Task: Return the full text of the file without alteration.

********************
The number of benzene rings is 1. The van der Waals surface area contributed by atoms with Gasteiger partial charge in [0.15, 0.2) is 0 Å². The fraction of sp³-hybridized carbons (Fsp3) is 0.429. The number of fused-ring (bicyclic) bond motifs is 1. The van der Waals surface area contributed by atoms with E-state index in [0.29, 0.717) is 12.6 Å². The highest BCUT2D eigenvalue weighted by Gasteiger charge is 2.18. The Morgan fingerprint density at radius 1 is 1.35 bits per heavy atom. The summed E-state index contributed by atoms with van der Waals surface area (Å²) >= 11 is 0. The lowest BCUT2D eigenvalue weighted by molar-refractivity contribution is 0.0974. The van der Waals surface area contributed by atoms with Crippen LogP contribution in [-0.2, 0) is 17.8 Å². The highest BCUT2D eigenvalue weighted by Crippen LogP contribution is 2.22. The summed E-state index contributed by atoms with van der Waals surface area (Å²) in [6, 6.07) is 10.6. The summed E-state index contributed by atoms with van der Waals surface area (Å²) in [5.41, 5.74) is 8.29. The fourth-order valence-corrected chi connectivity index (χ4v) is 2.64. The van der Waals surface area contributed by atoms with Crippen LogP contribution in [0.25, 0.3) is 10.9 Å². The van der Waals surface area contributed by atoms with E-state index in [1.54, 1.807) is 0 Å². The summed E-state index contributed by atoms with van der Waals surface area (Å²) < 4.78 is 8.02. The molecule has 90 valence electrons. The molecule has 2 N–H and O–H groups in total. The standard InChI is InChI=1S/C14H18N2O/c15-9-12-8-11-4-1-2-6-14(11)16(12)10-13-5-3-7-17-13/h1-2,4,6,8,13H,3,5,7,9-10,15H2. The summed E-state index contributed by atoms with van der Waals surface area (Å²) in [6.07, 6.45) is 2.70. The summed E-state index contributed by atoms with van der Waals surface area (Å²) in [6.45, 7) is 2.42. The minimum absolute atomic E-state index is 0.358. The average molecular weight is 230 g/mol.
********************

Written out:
The number of benzene rings is 1. The van der Waals surface area contributed by atoms with Gasteiger partial charge in [0.15, 0.2) is 0 Å². The fraction of sp³-hybridized carbons (Fsp3) is 0.429. The number of fused-ring (bicyclic) bond motifs is 1. The van der Waals surface area contributed by atoms with E-state index in [0.29, 0.717) is 12.6 Å². The highest BCUT2D eigenvalue weighted by Gasteiger charge is 2.18. The Morgan fingerprint density at radius 1 is 1.35 bits per heavy atom. The summed E-state index contributed by atoms with van der Waals surface area (Å²) >= 11 is 0. The lowest BCUT2D eigenvalue weighted by molar-refractivity contribution is 0.0974. The van der Waals surface area contributed by atoms with Crippen LogP contribution in [-0.2, 0) is 17.8 Å². The highest BCUT2D eigenvalue weighted by Crippen LogP contribution is 2.22. The summed E-state index contributed by atoms with van der Waals surface area (Å²) in [6, 6.07) is 10.6. The summed E-state index contributed by atoms with van der Waals surface area (Å²) in [5.41, 5.74) is 8.29. The fourth-order valence-corrected chi connectivity index (χ4v) is 2.64. The van der Waals surface area contributed by atoms with Crippen LogP contribution in [0.25, 0.3) is 10.9 Å². The van der Waals surface area contributed by atoms with E-state index in [1.54, 1.807) is 0 Å². The summed E-state index contributed by atoms with van der Waals surface area (Å²) < 4.78 is 8.02. The molecule has 90 valence electrons. The molecule has 2 N–H and O–H groups in total. The standard InChI is InChI=1S/C14H18N2O/c15-9-12-8-11-4-1-2-6-14(11)16(12)10-13-5-3-7-17-13/h1-2,4,6,8,13H,3,5,7,9-10,15H2. The summed E-state index contributed by atoms with van der Waals surface area (Å²) in [6.07, 6.45) is 2.70. The summed E-state index contributed by atoms with van der Waals surface area (Å²) in [6.45, 7) is 2.42. The minimum absolute atomic E-state index is 0.358. The average molecular weight is 230 g/mol.